Ink-Slinger Profiles by Alex Jay: Ralph Reichhold

Ralph George Reichhold was born on November 3, 1894, in Pittsburgh, Pennsylvania, according to his World War I and II draft cards. Who’s Who in America, 1952–1953 said his parents were William Reichhold and Mary Elizabeth Giltenboth. 
In the 1900 U.S. Federal Census, Reichhold was the second of three brothers whose father was a day laborer. The family resided in Pittsburgh at 6726 Hamilton Avenue. 
The 1910 census recorded the family of five as Pittsburgh residents at 543 Lowell Street. 
The 1913 Pittsburgh city directory had two listings for Reichhold: first as an artist, and second as a student with his surname misspelled “Reichold”.
It’s not known where Reichhold had his early education. Who’s Who said Reichhold studied at the Carnegie Institute of Technology from 1914 to 1916. 
Editor & Publisher, June 25, 1949, explained how Reichhold got his start with the Pittsburgh Press.
When he was still in knee pants, Ralph like to draw. He used to hang around a drug store, the proprietor of which was an enthusiast of Indian lore. Ralph drew some Indian pictures and the druggist exhibited them in the store. By and by, a man of some influence saw them and suggested that Ralph, all of 18 years old, go see T. R. Williams, then managing editor of the Press.
Ralph did, but it didn’t do much good. The twig was bent, though, and for six months, Mr. Williams had a frequent visitor, a lad with a handful of sketches. Since he couldn’t very well blockade the Press entrance, Mr. Williams, in desperation, hired Ralph at $8 a week.
Ralph plugged away and in eight years was doing a local panel—Rambling With Reichhold—centered around one incident of everyday life. It was a Press feature for nearly 10 years. 
On June 5, 1917, Reichhold signed his World War I draft card. He lived with his parents at the same address. Reichhold was an artist with the Pittsburgh Press. His description was medium height and build, with black hair and brown eyes. The Department of Veterans Affairs BIRLS Death File, at Ancestry.com, said Recihhold served in the Navy from September 6, 1918 to February 8, 1919. His Pennsylvania Veteran’s Compensation Application said Reichhold was in the naval reserve and was stationed at the Wissahickon Barracks. He was not involved in any engagements and honorably discharged on September 30, 1921. 
Who’s Who said Reichhold married Minnie Margaret Elizabeth Scheller on September 14, 1917. The Pittsburgh Press, July 31, 1917, said 

Miss Minnie Margaret Scheller, daughter of Mrs. Laura M. Scheller of the Eastend, has chosen Friday evening, Sept. i4, as the date for her marriage to Ralph George Reichhold, son of Mrs. Mary E. Reichhold, also of the Eastend. The ceremony will be solemnized in Christ Evangelical Lutheran church, Margaretta and Beatty sts., with the rector, Rev. John I. Shaud, officiating, at 8 o’clock. Miss Margaret P. Allan will play the wedding music and the only attendants will be four ushers, Edwin J. Scheller, brother of the bride: Elmer L. Reichhold and Harold W. Reichhold, brothers of the groom, and J. Arthur Allan. A wedding supper for the bridal party and the immediate families will follow the church ceremony. Mr. Reichhold is a member of The Press staff of artists.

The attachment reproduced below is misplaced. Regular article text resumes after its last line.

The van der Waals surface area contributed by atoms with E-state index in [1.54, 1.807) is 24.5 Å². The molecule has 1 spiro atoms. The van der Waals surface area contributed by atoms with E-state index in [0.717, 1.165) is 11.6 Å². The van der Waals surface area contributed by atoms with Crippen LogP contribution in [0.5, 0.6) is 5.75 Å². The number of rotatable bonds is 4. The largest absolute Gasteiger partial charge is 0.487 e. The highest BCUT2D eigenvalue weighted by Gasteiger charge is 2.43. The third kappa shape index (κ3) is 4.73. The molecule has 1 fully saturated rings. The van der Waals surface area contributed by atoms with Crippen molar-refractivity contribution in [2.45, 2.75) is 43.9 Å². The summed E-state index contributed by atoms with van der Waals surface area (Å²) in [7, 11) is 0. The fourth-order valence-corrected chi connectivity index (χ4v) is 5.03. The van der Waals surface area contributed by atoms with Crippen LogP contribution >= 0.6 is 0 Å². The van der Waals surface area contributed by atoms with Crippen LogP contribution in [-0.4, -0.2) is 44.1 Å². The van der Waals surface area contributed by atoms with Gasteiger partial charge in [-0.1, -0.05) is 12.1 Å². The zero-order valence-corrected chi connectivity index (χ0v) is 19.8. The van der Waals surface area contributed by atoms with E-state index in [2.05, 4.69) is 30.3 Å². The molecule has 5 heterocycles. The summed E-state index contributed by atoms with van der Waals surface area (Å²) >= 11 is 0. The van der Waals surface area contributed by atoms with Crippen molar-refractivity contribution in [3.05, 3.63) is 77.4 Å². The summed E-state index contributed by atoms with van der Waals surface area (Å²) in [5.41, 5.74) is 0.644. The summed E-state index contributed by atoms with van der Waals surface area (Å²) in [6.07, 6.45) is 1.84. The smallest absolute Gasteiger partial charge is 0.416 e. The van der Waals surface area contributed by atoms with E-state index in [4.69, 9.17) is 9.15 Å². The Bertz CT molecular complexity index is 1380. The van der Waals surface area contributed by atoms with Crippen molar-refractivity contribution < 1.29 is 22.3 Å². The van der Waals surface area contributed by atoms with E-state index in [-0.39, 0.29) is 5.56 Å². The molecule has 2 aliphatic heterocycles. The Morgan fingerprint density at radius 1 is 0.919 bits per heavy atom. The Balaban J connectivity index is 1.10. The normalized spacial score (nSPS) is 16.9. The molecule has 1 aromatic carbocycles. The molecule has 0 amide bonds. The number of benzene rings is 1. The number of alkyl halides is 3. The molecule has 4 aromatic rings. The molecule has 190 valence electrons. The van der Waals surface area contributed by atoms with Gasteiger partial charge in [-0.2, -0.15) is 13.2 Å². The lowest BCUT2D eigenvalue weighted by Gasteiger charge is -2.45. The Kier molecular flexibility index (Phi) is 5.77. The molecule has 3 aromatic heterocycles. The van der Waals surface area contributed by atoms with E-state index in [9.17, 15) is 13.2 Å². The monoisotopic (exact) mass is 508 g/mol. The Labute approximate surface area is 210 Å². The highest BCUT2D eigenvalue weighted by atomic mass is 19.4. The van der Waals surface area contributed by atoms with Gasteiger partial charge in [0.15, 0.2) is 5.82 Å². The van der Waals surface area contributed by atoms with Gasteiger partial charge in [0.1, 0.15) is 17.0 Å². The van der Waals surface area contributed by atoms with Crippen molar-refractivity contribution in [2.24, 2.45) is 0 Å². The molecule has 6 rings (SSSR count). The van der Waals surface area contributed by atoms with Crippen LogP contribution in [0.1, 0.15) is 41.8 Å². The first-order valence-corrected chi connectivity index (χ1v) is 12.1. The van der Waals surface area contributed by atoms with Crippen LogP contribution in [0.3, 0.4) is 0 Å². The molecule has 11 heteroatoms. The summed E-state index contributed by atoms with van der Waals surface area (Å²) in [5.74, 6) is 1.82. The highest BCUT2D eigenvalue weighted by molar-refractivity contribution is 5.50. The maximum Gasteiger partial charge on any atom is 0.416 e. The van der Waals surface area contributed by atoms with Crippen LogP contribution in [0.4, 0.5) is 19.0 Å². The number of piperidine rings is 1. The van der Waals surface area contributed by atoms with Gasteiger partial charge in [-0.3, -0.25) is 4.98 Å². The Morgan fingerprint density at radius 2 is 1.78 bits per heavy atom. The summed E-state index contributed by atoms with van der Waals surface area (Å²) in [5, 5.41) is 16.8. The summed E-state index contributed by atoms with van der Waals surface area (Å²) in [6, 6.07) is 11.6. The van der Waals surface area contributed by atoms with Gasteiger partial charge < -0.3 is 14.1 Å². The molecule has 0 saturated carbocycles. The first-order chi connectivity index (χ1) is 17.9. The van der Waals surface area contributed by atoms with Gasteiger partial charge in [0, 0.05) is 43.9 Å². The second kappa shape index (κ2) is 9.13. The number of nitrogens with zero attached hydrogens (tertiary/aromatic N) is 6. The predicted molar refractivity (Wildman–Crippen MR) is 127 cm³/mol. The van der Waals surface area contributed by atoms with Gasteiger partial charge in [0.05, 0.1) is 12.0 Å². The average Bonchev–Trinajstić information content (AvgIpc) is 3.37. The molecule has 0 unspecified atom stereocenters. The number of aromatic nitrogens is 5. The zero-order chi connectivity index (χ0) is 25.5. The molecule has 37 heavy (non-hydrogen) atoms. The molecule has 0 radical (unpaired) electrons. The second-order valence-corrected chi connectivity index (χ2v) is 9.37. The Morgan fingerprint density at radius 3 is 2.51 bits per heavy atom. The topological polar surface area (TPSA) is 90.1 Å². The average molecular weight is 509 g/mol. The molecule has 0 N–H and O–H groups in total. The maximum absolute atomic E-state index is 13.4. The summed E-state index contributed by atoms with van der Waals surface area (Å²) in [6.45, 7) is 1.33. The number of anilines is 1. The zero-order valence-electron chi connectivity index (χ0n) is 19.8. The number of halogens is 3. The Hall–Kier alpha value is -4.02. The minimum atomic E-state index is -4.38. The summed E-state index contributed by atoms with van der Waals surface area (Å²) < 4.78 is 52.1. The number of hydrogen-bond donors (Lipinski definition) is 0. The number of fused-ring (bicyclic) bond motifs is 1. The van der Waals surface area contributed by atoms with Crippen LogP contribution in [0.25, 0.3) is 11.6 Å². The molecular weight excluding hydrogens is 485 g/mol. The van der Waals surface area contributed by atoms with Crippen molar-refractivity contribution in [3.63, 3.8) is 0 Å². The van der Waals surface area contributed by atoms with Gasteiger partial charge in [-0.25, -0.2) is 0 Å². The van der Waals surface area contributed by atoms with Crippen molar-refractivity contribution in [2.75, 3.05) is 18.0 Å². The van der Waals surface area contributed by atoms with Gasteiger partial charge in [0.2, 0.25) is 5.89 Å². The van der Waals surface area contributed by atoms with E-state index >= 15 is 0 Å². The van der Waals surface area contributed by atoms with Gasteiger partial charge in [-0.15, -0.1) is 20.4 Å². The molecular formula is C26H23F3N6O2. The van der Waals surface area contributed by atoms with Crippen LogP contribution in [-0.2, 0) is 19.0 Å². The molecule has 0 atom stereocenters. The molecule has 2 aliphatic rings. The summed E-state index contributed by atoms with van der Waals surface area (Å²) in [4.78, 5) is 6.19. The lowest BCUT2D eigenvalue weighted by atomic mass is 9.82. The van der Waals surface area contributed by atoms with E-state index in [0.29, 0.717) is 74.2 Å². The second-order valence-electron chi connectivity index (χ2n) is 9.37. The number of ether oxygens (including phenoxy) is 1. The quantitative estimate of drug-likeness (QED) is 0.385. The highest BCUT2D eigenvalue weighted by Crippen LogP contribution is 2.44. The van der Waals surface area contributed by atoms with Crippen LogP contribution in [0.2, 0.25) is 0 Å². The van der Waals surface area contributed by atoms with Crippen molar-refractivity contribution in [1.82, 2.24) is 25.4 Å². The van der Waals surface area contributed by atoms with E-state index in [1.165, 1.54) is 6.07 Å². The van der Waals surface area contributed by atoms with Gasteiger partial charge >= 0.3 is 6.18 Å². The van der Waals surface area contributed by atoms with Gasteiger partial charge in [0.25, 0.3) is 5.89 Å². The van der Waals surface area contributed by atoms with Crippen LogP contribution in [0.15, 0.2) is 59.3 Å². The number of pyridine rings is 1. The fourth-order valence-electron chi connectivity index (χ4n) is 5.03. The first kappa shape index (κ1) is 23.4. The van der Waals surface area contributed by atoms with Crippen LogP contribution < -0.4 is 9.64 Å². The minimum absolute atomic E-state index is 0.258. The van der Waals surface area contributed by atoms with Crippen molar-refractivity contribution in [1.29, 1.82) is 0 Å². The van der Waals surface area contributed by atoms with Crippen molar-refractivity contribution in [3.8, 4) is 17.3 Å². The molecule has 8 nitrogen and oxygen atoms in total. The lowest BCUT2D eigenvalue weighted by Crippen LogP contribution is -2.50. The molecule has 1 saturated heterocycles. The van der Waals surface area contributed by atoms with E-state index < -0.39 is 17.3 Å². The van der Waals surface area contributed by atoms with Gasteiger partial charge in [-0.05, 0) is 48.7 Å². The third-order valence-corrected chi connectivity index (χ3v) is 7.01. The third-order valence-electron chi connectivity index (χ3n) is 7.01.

According to the 1920 census, Reichhold and his wife lived in Pittsburgh at 5435 Columbo Street. The newspaper cartoonist owned the house. Ten years later their new home was in Mount Lebanon, Pennsylvania at 121 Vernon Drive. Reichhold’s oldest son was 9 years old and the youngest 10 months. 
Reichhold’s Radiotoon activity feature ran on Sundays in the Pittsburgh Press during 1927. 
During the 1930s, Reichhold contributed cartoons to Editor & Publisher; samples are here and here
The 1940 census said Reichhold’s address was unchanged. In 1939 he worked 52 weeks and earned five-thousand dollars. 
In 1942 Reichhold signed his World War II draft card and did not serve. 
Editor & Publisher, February 27, 1943, reported Reichhold’s newspaper creation. 
Donnie Dingbat Is Weather Predictor
A year-old half-column bird is the current toast of Pittsburgh news readers.
He is Donnie Dingbat, the Pittsburgh Press weather predictor and commentator extraordinary.
When the war forced the curtailment of weather predictions, Phelps Sample, Press rewrite man, injected topical conversation into his page one daily forecasts. The stories caught on so well that editor E. T. Leech asked editorial cartoonist Ralph Reichhold to create a character to be used as a half column illustration.
Wishing five minutes Donnie Dingbat was born and made his first public appearance in the next edition.
American Newspaper Comics (2012) said Reichhold produced the panel, This Is Pittsburgh, for the Chamber of Commerce of Pittsburgh. The panel appeared in Pittsburgh papers during 1948.  
Reichhold advertised his services in Printers’ Ink
Cartoons
For sales promotion, ads, house organs by cartoonist listed in “Who’s Who.” Years experience with national accounts. Write Ralph Reichhold, 121 Vernon Drive, Pittsburgh 16, Pa.
One of Reichhold’s Pittsburgh Press cartoons drew the attention of Presbyterian Life, October 30, 1954;  Presbyterian Survey, June 1955;  and Editor & Publisher, February 5, 1955. 
Reichhold passed away son January 2, 1989, in Dover, Delaware. He was laid to rest at Epworth Methodist Cemetery. Editor & Publisher, January 14, 1989, said 

Ralph G. Reichhold, 94, retired artist and writer for the Pittsburgh Press, died Jan. 2 in the Courtland Manor Nursing Home, Dover, Del. He had retired in 1955 and moved to Rehoboth Beach, Del., after a 42-year career at the paper. Reichhold created a cartoon character, “Donald [sic] Dingbat,” a small bird which appeared with the daily weather forecasts for 37 years. He also drew a panel comic and editorial cartoons.

Further Viewing
Life, November 28, 1938: Caricatures of Franklin D. Roosevelt

Leave a Reply

Your email address will not be published.